syncretism

[sing-kri-tiz-uh m, sin-]
|

noun

the attempted reconciliation or union of different or opposing principles, practices, or parties, as in philosophy or religion.
Grammar. the merging, as by historical change in a language, of two or more categories in a specified environment into one, as, in nonstandard English, the use of was with both singular and plural subjects, while in standard English was is used with singular subjects (except for you in the second person singular) and were with plural subjects.

Nearby words

  1. syncopated,
  2. syncopation,
  3. syncope,
  4. syncopic,
  5. syncretic,
  6. syncretize,
  7. syncrisis,
  8. syncytial,
  9. syncytial knot,
  10. syncytiotrophoblast

Origin of syncretism

1610–20; < New Latin syncretismus < Greek synkrētismós union of Cretans, i.e., a united front of two opposing parties against a common foe, derivative of synkrēt(ízein) to syncretize + -ismos -ism

Related formssyn·cret·ic [sin-kret-ik] /sɪnˈkrɛt ɪk/, syn·cret·i·cal, syn·cre·tis·tic [sing-kri-tis-tik, sin-] /ˌsɪŋ krɪˈtɪs tɪk, ˌsɪn-/, adjectivesyn·cre·tist, noun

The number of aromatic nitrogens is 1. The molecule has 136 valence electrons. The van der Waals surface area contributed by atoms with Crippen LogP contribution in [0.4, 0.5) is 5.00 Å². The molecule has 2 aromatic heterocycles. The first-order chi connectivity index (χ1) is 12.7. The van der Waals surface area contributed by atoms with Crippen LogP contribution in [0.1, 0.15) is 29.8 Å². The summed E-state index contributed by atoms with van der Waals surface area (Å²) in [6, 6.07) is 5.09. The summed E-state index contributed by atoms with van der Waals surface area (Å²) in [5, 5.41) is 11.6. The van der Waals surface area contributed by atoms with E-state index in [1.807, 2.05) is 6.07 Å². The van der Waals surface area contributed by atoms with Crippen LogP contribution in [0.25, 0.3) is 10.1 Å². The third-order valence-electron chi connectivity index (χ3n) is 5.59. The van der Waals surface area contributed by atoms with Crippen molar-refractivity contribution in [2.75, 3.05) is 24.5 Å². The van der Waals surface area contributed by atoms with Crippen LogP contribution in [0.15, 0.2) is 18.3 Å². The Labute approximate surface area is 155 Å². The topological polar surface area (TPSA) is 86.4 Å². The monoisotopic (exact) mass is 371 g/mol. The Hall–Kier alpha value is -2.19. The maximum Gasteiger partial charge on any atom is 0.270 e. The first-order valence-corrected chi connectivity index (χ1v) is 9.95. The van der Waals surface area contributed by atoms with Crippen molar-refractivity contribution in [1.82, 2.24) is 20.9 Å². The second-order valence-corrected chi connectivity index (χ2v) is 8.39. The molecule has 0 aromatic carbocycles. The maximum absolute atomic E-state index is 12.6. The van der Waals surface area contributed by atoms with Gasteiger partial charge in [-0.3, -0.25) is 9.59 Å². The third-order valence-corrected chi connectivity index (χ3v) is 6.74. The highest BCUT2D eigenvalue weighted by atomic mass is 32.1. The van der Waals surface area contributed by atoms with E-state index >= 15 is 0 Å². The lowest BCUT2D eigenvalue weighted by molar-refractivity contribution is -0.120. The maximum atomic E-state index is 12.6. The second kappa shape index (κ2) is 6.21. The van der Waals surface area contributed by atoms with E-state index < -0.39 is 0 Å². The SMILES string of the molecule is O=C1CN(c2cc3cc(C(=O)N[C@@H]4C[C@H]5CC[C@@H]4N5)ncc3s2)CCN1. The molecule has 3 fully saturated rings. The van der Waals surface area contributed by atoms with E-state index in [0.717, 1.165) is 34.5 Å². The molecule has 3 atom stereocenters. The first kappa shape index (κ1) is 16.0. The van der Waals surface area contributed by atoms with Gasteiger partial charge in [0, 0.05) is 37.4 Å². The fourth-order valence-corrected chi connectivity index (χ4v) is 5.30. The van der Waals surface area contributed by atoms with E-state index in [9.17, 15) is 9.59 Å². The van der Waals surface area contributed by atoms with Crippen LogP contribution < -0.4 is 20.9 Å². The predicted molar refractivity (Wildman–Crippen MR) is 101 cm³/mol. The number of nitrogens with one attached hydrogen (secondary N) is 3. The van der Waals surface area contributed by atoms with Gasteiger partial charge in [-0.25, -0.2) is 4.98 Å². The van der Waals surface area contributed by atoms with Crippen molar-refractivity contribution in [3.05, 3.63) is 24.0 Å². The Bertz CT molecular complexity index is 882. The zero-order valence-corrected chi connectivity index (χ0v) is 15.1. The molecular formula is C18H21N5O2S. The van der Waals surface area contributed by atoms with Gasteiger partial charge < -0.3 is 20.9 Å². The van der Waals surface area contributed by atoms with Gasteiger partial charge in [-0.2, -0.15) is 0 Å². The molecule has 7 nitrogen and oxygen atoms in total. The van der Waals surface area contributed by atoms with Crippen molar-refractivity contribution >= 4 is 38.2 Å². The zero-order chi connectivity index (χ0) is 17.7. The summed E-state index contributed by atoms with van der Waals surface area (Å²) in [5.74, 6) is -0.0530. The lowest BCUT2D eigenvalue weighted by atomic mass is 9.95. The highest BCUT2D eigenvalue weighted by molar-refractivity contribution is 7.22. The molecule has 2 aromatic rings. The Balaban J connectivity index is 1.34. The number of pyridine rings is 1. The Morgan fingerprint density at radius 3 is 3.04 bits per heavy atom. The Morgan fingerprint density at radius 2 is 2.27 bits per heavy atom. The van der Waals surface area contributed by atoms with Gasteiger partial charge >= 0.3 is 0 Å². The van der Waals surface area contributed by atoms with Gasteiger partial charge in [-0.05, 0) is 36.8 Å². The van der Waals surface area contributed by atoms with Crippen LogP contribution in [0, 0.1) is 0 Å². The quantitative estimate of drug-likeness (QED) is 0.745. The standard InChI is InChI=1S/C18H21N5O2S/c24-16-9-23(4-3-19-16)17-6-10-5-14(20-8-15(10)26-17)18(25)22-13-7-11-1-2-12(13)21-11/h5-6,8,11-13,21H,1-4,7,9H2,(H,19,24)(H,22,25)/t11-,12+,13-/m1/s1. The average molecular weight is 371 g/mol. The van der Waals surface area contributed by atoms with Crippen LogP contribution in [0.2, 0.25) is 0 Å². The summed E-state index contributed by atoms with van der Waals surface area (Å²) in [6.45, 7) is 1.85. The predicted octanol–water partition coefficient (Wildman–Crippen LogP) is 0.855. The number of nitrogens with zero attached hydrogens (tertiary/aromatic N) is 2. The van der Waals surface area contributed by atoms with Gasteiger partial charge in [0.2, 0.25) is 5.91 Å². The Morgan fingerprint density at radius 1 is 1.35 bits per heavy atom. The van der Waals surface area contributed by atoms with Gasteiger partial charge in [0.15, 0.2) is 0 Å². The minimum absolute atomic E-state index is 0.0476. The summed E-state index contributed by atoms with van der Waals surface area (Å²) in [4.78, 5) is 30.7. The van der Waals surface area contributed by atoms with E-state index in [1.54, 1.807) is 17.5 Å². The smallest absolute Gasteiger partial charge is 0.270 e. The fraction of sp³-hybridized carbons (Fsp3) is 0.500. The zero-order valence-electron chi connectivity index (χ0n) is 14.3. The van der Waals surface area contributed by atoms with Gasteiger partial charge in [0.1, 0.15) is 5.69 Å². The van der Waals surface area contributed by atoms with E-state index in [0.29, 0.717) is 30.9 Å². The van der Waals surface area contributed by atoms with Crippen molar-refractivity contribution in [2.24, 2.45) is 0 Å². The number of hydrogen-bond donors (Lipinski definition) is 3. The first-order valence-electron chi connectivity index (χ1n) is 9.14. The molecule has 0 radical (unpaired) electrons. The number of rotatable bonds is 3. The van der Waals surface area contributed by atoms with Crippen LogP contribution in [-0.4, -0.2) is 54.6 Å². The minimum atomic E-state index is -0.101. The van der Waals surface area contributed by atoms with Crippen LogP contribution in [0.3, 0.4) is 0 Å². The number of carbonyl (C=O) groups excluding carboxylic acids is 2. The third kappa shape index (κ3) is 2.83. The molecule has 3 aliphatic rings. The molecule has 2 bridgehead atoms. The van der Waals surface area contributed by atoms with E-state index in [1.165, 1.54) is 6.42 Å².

Dictionary.com Unabridged Based on the Random House Unabridged Dictionary, © Random House, Inc. 2019

Examples from the Web for syncretism


British Dictionary definitions for syncretism

syncretism

noun

the tendency to syncretize
the historical tendency of languages to reduce their use of inflection, as in the development of Old English with all its case endings into Modern English
Derived Formssyncretic (sɪŋˈkrɛtɪk) or syncretistic, adjectivesyncretist, noun

Word Origin for syncretism

C17: from New Latin syncrētismus, from Greek sunkrētismos alliance of Cretans, from sunkrētizein to join forces (in the manner of the Cretan towns), from syn- + Krēs a Cretan

Collins English Dictionary - Complete & Unabridged 2012 Digital Edition © William Collins Sons & Co. Ltd. 1979, 1986 © HarperCollins Publishers 1998, 2000, 2003, 2005, 2006, 2007, 2009, 2012

Word Origin and History for syncretism

syncretism

n.

"reconciliation of different beliefs," 1610s, from Modern Latin syncretismus (David Pareus, 1615), from Greek synkretismos "union of communities," from synkretizein "to combine against a common enemy," from syn- "together" (see syn-) + second element of uncertain origin. One theory connects it with kretismos "lying," from kretizein "to lie like a Cretan;" another connects it with the stem of kerannynai "to mix, blend;" krasis "mixture."

Online Etymology Dictionary, © 2010 Douglas Harper